In The Normal Instructor, a magazine that most teachers subscribed to, was an ad for paperback song books. I think the title was The Golden Book of Favorite Songs. There were patriotic songs, Christmas carols, and many other favorites. I think they were twenty-five cents each. When I got my first paycheck, I sent for one for every two children in the room. After the music session, I would gather them up so that they would not be mutilated or lost.
And then we sang! How we did sing! My students loved it and there was hardly a sour note in the whole room. By Christmas they were singing part songs and harmonizing and they loved it. It just came naturally to them. I did not try to teach them to read notes. I didn't think, in that community, it would serve any purpose, and there was so much to be taught.
[Originally published n Memoir of a Country Schoolteacher: Dolly Holliday Meets the Ethnic West, 1919 - 1920." by Dolly Holliday Clark in North Dakota History, Vol. 59, No. 1, 1992]
The Enchanted Years on the Prairies
Memoirs of the homesteading era in North Dakota usually recall the period from an adult's point of view. Many of those who came to live on the prairies, however saw things from an entirely different perspective, and Irene Enid Bern pays homage to the unique experience that homesteading offered to a child. For her and for many others, these were the "enchanted years on the prairies." [...]
"We had been fortunate in River Falls to attend an excellent up-to-date school. Teachers were excellent and pupils received well-rounded cultural instruction. The imaginations of the children were stimulated and their outlooks greatly broadened due to the various approaches to the subject matter taken by the teachers. We learned to read by the phonics method, which was quite new at that time. I lost considerable respect for the country school because the children learned to read by the ABC method and from charts. I felt sorry for the beginners who had nothing to do when not receiving dull instruction. They spent their time looking at a primer until they were sent out early to play. Remembering my own exciting first and second grades, I yearned to be in the teacher's place to teach those beginners.
The three R's were pretty much the type of subject matter throughout the grades, although there was cut and dried book work in physiology, geography, history, and language. A great deal of instruction was given in arithmetic, and I developed a great respect for the school in that area.
We had a fine group of pupils: The Hopwoods, Claggetts, Littles, Kleinjans, Yates, Wehsners, Harveys, and Heiers (former teacher), besides ourselves. There was practically never a discipline problem or trouble of any kind, and the children were always friendly and congenial. The games played at noon and recess were different from those we had played before, but we enjoyed them. "Anti Over" was a favorite; "Wolf" was another in which the porch was the goal and anyone venturing off base was tagged, if possible, and became another "wolf." Baseball was the most popular when weather permitted It. When it was stormy outside, the teacher must have been driven to distraction. Pupils shot erasers back and forth on the chalk trays, and games played at the blackboards filled the room with dust. Sometimes the seats were shoved aside and 'Tenpins' was played, using pencil boxes set on end to serve as pins.
Much as I liked these games, I missed the ones we had played in River Falls; jacks, hopscotch, rope jumping, to name a few. The boys walked on stilts, played marbles and football, flew kites, had sling-shots and rolled hoops. Children on the prairies had no interest in those types of play. One form of amusement that did catch on for awhile in the country school consisted of rolling a small wheel mounted on an axle attached to a stick, but this was soon dropped and forgotten.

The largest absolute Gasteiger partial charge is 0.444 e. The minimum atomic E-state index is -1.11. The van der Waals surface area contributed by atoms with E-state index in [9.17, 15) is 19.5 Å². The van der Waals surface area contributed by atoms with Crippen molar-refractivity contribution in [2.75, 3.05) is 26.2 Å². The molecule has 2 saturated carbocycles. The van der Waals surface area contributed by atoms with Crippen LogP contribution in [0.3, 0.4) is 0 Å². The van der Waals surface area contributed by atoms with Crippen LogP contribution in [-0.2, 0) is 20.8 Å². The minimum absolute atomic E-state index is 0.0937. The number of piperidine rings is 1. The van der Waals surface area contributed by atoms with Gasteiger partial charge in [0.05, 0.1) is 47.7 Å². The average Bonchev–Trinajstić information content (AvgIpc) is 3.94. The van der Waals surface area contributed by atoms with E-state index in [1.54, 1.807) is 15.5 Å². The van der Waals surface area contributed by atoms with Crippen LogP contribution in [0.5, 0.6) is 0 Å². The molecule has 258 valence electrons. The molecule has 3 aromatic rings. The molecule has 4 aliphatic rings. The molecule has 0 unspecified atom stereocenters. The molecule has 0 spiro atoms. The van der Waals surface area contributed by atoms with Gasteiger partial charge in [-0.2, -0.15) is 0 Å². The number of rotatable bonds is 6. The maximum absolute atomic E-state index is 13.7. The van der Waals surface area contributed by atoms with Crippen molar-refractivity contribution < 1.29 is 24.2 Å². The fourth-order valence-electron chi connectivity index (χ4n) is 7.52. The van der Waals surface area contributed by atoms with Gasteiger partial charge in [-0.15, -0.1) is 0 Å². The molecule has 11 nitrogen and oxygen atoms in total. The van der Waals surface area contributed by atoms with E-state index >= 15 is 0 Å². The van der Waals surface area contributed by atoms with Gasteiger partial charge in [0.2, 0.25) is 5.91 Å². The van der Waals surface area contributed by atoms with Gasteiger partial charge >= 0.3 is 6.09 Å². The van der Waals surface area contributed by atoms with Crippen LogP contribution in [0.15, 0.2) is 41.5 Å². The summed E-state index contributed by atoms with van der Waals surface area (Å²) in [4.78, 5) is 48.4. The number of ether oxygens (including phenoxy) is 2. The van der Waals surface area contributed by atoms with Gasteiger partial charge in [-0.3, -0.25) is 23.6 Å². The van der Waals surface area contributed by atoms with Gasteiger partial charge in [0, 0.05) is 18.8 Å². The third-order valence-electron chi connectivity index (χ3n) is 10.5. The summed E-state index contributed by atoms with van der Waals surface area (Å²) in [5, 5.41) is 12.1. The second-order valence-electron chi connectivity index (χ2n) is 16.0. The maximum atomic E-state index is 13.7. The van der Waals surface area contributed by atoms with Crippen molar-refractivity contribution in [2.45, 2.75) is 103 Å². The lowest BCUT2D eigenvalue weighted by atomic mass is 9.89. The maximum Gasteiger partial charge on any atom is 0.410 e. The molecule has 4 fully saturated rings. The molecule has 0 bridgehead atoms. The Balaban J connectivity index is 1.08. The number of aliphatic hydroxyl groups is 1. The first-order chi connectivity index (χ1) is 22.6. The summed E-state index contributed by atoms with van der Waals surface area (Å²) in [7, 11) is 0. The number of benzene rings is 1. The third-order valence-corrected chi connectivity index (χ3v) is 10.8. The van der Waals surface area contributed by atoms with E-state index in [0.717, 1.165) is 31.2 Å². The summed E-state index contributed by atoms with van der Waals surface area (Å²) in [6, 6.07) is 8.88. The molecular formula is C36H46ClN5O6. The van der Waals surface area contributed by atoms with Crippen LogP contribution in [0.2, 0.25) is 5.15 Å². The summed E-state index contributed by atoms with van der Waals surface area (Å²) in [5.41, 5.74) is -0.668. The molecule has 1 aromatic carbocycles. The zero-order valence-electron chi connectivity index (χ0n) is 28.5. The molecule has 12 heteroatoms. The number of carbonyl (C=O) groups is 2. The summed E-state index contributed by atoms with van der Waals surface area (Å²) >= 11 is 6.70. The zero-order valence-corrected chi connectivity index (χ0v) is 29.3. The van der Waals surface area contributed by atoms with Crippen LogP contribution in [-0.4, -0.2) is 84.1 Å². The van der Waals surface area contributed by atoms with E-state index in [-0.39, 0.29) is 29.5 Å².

I should not fail to mention another popular game, one much rougher than rolling a wheel. "Shinny" was a game in which each youngster was armed with a heavy stick or club. Players stood, spaced slightly apart, in a circle; in front of each was a hollowed out spot in the ground. No one could steal his spot as long as the end of his club remained in It. A hollowed out spot was also made in the center of the circle. The object of the one who was "It" was to try to knock a tin can into the hollowed out spot in the center while the others tried to keep it out. "It" could steal a spot; then the loser became "It." The game became lively when people tried stealing spots. Swinging clubs and a flying can knocked full of sharp corners during the progress of the game frequently landed on shins or in faces. It was a dangerous game, to say the least, but that did not deter us from playing"
[Originally published - "The Enchanted Years an the Prairies," by Enid Bun In North Dakota History, Vol 40, No 4,1993.]
To The Teacher
Most diaries record the events in the life of a person. They're a reliable way to learn the histories of ordinary people, individuals who go without notice in most history books. Sometimes ordinary places and groups like your school - are overlooked in history, too. Your class could begin a school diary, to be kept year after year by one of the classes in your building.
Find out what records are presently kept by your school. Decide what information your class should add to those records: a daily or weekly written diary entry; a video portrait of special events; the names of all students and teachers; audio recordings of your school band, chorus, or greetings from teachers and students. Ask the school librarian for a special place on the shelves for the diary. Make a display of the year's diary entries in the spring of each year.
County historical societies often have a collection of diaries. Ask someone from the society to visit your classroom and bring some of the diaries from their collection for your students to examine.